higher return than the bank could offer. This higher return would help offset the greater risk that Emily will not repay the loan on time.
Likewise, investors and lenders must
consider the degree of risk involved in an
investment and decide what return they
would require to make up for that risk.

The higher the potential return, the
riskier the investment. Whenever individuals
evaluate an investment, they must
balance the risks involved with the rewards
they expect to gain from the investment.


Which answer below is true regarding trade-offs
going to college
eating a big meal
doing homework
each of these activities involve trade-offs


Which investment will provide you with the greatest return
saving your money in a savings account
placing your cash in a home safe so as not to loose it
purchasing a certificate of deposit
giving your cash to one of your parents to hold for you


What is the trade-off in the paragraph above titled, “Return and Liquidity.”
higher earning between real estate or CD’s
cash or M1 money
higher earnings vs the ability to get cash when you need it
investing in gold or silver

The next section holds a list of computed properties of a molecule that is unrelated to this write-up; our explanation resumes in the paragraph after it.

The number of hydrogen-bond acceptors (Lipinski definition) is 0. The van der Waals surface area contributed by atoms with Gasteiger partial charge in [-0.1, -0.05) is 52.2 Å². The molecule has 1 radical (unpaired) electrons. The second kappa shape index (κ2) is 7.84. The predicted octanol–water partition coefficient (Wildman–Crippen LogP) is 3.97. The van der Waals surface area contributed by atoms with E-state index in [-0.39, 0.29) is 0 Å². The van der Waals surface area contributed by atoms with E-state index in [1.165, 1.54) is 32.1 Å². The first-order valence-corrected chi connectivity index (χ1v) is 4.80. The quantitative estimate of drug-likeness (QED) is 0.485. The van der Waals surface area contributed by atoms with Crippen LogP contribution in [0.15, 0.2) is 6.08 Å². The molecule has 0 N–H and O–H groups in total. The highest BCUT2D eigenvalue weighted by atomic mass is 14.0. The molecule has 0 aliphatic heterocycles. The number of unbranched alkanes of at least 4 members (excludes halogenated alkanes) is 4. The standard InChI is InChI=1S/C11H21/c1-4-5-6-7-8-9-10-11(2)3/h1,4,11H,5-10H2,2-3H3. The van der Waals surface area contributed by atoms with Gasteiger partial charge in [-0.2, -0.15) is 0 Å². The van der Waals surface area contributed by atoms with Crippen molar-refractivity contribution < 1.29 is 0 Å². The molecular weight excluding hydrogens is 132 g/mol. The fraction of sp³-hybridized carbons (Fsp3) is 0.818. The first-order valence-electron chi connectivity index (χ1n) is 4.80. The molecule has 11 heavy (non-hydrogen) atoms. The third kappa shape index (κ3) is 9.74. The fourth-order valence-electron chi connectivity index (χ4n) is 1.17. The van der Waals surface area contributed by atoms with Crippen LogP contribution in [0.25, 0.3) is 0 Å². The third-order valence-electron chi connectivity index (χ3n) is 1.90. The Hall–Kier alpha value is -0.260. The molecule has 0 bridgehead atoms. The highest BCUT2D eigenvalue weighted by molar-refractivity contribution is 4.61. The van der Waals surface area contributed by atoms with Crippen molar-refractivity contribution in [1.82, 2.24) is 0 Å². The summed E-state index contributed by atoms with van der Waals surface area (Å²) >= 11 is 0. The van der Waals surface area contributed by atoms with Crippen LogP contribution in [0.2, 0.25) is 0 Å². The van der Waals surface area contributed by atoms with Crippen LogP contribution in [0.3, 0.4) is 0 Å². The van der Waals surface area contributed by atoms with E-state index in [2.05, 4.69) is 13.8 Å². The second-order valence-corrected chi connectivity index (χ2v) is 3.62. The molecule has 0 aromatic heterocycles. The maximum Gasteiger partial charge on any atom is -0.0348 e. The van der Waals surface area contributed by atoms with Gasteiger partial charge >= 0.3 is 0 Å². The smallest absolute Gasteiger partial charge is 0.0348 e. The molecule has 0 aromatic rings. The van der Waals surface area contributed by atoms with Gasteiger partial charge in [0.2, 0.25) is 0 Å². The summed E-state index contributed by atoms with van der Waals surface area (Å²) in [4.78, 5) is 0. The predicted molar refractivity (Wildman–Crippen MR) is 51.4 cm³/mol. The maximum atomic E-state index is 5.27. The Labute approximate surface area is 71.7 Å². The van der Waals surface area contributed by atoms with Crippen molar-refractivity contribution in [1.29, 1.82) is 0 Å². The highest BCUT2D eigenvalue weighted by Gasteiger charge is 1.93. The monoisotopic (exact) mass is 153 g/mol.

mutual fund
financial asset
financial system
financial intermediary


institution that helps channel funds from savers to borrowers


spreading out investments to reduce risk


the act of redirecting resources from being consumed today so that they may create benefits in  the future; the use of assets to earn income or profit


an investment report to potential investors


fund that pools the savings of many individuals and invests this money in a variety of stocks, bonds, and other  financial assets


the system that allows the transfer of money between savers and borrowers


the money an
investor receives above
and beyond the sum of
money initially invested


claim on the property or income of a borrower


a collection of financial assets


The table 11.2 above describes 4 types of risk. Describe a real life experience you have had with one of the types of risk.
1. Type of risk
2. Your experience